I got to explore Chilean culture, history and flora. I also enjoyed learning about nineteenth century seafaring, such as the sailors’ superstition that whistling on ship can summon a storm. Only the ship’s cook is allowed to whistle, as it means he’s not helping himself to the food.
What can readers hope to learn from this book?
Evangeline faces many setbacks during the novel, and must keep going to reach her goal. So, perseverance figures strongly. Things don’t always go our own way, nor how we might expect, but if we want something enough, we must expect to work for it.
Aligned with this, Chile Morgan has a sense of humour and doesn’t take himself too seriously. These attributes help him through many dicey situations. I genuinely believe a positive attitude is the secret to being young at heart. Enjoy the moment!
Of course, I also hope the reader comes away with a greater appreciation for plants.
Before we go, you’ve done some really interesting work as a research programme manager for international development, so, how do plants tie in to that?
I have run several programmes bringing together researchers from the UK and overseas to tackle agricultural issues in developing countries in the regions of sub-Saharan Africa, south and south east Asia, with a view to improving livelihoods in those regions.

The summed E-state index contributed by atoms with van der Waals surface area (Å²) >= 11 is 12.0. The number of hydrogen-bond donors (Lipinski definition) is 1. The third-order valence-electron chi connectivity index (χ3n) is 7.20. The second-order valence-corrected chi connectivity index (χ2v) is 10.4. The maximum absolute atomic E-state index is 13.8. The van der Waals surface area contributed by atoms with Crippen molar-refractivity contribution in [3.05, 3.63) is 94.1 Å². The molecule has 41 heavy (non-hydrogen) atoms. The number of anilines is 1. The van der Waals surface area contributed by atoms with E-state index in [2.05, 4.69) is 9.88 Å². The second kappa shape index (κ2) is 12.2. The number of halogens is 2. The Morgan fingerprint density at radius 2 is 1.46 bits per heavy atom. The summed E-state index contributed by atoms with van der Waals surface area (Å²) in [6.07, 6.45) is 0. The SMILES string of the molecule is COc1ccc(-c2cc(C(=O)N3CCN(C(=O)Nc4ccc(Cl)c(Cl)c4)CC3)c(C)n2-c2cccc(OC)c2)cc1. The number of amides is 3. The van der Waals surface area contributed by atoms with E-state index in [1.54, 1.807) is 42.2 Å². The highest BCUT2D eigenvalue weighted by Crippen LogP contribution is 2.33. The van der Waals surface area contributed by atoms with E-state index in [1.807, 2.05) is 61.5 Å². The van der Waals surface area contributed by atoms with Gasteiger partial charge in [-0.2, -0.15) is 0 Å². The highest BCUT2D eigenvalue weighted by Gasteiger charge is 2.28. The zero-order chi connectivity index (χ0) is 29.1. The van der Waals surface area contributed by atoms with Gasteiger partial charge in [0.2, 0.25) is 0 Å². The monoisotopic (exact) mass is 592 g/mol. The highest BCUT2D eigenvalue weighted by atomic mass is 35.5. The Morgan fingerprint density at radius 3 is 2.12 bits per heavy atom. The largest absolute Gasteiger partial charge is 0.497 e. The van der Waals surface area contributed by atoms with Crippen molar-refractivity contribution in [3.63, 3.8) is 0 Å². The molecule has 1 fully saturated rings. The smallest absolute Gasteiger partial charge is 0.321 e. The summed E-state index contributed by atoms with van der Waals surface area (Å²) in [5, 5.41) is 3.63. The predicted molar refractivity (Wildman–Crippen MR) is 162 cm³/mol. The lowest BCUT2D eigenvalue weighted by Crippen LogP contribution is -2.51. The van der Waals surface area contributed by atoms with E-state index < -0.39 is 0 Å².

Agriculture is fundamental to international development as the majority of the world’s poorest people survive by farming. Research into technologies to promote growth in the agriculture sector is two to four times more effective in raising incomes among the poorest compared to other sectors.
As we develop our understanding of how diseases spread, the ways to resist both those diseases and the effects of climate change, and to ensure our food is safe and nutritious, what we have found is that the UK benefits from the research just as as much as the arable and livestock farmers, their communities and policy-makers in developing countries.